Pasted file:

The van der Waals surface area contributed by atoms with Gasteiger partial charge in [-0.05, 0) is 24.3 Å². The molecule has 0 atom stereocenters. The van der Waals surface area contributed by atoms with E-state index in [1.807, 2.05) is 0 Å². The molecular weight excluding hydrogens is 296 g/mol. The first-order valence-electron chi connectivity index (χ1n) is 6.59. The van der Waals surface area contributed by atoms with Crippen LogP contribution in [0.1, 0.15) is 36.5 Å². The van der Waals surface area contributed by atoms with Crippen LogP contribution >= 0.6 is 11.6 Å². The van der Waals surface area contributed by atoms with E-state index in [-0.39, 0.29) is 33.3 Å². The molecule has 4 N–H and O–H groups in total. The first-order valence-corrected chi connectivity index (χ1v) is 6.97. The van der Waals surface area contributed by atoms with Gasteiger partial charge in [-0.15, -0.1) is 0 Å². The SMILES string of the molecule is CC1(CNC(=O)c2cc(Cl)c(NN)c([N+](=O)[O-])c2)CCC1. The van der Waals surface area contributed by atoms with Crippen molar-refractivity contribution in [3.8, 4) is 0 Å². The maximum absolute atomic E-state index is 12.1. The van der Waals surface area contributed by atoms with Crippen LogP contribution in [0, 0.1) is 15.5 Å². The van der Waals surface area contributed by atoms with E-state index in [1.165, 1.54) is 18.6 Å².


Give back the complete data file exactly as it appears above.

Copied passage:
The van der Waals surface area contributed by atoms with Gasteiger partial charge in [-0.05, 0) is 24.3 Å². The molecule has 0 atom stereocenters. The van der Waals surface area contributed by atoms with E-state index in [1.807, 2.05) is 0 Å². The molecular weight excluding hydrogens is 296 g/mol. The first-order valence-electron chi connectivity index (χ1n) is 6.59. The van der Waals surface area contributed by atoms with Crippen LogP contribution in [0.1, 0.15) is 36.5 Å². The van der Waals surface area contributed by atoms with Crippen LogP contribution >= 0.6 is 11.6 Å². The van der Waals surface area contributed by atoms with E-state index in [-0.39, 0.29) is 33.3 Å². The molecule has 4 N–H and O–H groups in total. The first-order valence-corrected chi connectivity index (χ1v) is 6.97. The van der Waals surface area contributed by atoms with Gasteiger partial charge in [-0.15, -0.1) is 0 Å². The SMILES string of the molecule is CC1(CNC(=O)c2cc(Cl)c(NN)c([N+](=O)[O-])c2)CCC1. The van der Waals surface area contributed by atoms with Crippen molar-refractivity contribution in [3.8, 4) is 0 Å². The maximum absolute atomic E-state index is 12.1. The van der Waals surface area contributed by atoms with Crippen LogP contribution in [0, 0.1) is 15.5 Å². The van der Waals surface area contributed by atoms with E-state index in [1.165, 1.54) is 18.6 Å².